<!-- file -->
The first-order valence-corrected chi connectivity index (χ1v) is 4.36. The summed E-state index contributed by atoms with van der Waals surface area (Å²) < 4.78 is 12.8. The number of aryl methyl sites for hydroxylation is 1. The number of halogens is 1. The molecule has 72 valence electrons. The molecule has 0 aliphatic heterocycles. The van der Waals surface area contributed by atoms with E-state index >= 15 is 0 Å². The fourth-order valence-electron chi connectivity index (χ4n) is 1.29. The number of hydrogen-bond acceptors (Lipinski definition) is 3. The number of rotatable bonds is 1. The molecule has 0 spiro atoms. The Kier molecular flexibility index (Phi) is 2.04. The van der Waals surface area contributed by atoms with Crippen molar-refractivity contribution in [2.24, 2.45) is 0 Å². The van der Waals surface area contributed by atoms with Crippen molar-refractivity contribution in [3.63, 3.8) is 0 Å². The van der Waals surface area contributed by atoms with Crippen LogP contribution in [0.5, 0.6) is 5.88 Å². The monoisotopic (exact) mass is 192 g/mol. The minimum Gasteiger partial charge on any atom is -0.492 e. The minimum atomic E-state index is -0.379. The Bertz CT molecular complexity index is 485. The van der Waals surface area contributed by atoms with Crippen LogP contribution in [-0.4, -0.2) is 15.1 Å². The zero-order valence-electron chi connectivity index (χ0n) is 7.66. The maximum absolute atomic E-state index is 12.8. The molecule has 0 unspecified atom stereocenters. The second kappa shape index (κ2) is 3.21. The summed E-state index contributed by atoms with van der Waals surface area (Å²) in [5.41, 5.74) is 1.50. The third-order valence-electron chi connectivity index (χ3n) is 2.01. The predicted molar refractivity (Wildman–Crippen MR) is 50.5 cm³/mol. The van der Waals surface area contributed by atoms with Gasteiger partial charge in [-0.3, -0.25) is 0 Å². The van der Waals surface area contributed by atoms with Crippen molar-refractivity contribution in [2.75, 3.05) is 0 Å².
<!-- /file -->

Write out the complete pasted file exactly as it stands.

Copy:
The first-order valence-corrected chi connectivity index (χ1v) is 4.36. The summed E-state index contributed by atoms with van der Waals surface area (Å²) < 4.78 is 12.8. The number of aryl methyl sites for hydroxylation is 1. The number of halogens is 1. The molecule has 72 valence electrons. The molecule has 0 aliphatic heterocycles. The van der Waals surface area contributed by atoms with E-state index >= 15 is 0 Å². The fourth-order valence-electron chi connectivity index (χ4n) is 1.29. The number of hydrogen-bond acceptors (Lipinski definition) is 3. The number of rotatable bonds is 1. The molecule has 0 spiro atoms. The Kier molecular flexibility index (Phi) is 2.04. The van der Waals surface area contributed by atoms with Crippen molar-refractivity contribution in [2.24, 2.45) is 0 Å². The van der Waals surface area contributed by atoms with Crippen molar-refractivity contribution in [3.63, 3.8) is 0 Å². The van der Waals surface area contributed by atoms with Crippen LogP contribution in [0.5, 0.6) is 5.88 Å². The monoisotopic (exact) mass is 192 g/mol. The minimum Gasteiger partial charge on any atom is -0.492 e. The minimum atomic E-state index is -0.379. The Bertz CT molecular complexity index is 485. The van der Waals surface area contributed by atoms with Crippen LogP contribution in [-0.4, -0.2) is 15.1 Å². The zero-order valence-electron chi connectivity index (χ0n) is 7.66. The maximum absolute atomic E-state index is 12.8. The molecule has 0 unspecified atom stereocenters. The second kappa shape index (κ2) is 3.21. The summed E-state index contributed by atoms with van der Waals surface area (Å²) in [5.41, 5.74) is 1.50. The third-order valence-electron chi connectivity index (χ3n) is 2.01. The predicted molar refractivity (Wildman–Crippen MR) is 50.5 cm³/mol. The van der Waals surface area contributed by atoms with Gasteiger partial charge in [-0.3, -0.25) is 0 Å². The van der Waals surface area contributed by atoms with Crippen molar-refractivity contribution in [2.75, 3.05) is 0 Å².